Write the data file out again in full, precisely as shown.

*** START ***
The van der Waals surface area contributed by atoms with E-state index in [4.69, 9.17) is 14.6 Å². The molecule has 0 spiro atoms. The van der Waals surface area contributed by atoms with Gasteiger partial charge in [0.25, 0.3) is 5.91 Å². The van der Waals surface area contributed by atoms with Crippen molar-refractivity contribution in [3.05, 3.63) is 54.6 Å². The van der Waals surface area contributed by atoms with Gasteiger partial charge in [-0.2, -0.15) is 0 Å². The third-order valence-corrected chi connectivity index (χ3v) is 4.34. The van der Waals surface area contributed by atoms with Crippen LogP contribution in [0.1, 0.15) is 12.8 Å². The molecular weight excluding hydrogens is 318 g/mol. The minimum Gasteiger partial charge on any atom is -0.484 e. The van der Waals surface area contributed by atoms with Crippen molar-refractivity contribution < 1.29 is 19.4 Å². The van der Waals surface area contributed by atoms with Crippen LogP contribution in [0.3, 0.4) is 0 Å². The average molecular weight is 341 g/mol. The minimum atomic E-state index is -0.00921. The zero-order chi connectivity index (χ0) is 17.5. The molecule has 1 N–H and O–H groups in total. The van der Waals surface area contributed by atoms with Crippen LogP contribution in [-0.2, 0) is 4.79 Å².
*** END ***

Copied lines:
The van der Waals surface area contributed by atoms with E-state index in [4.69, 9.17) is 14.6 Å². The molecule has 0 spiro atoms. The van der Waals surface area contributed by atoms with Gasteiger partial charge in [0.25, 0.3) is 5.91 Å². The van der Waals surface area contributed by atoms with Crippen molar-refractivity contribution in [3.05, 3.63) is 54.6 Å². The van der Waals surface area contributed by atoms with Gasteiger partial charge in [-0.2, -0.15) is 0 Å². The third-order valence-corrected chi connectivity index (χ3v) is 4.34. The van der Waals surface area contributed by atoms with Crippen LogP contribution in [0.1, 0.15) is 12.8 Å². The molecular weight excluding hydrogens is 318 g/mol. The minimum Gasteiger partial charge on any atom is -0.484 e. The van der Waals surface area contributed by atoms with Crippen molar-refractivity contribution < 1.29 is 19.4 Å². The van der Waals surface area contributed by atoms with Crippen LogP contribution in [0.3, 0.4) is 0 Å². The average molecular weight is 341 g/mol. The minimum atomic E-state index is -0.00921. The zero-order chi connectivity index (χ0) is 17.5. The molecule has 1 N–H and O–H groups in total. The van der Waals surface area contributed by atoms with Crippen LogP contribution in [-0.2, 0) is 4.79 Å².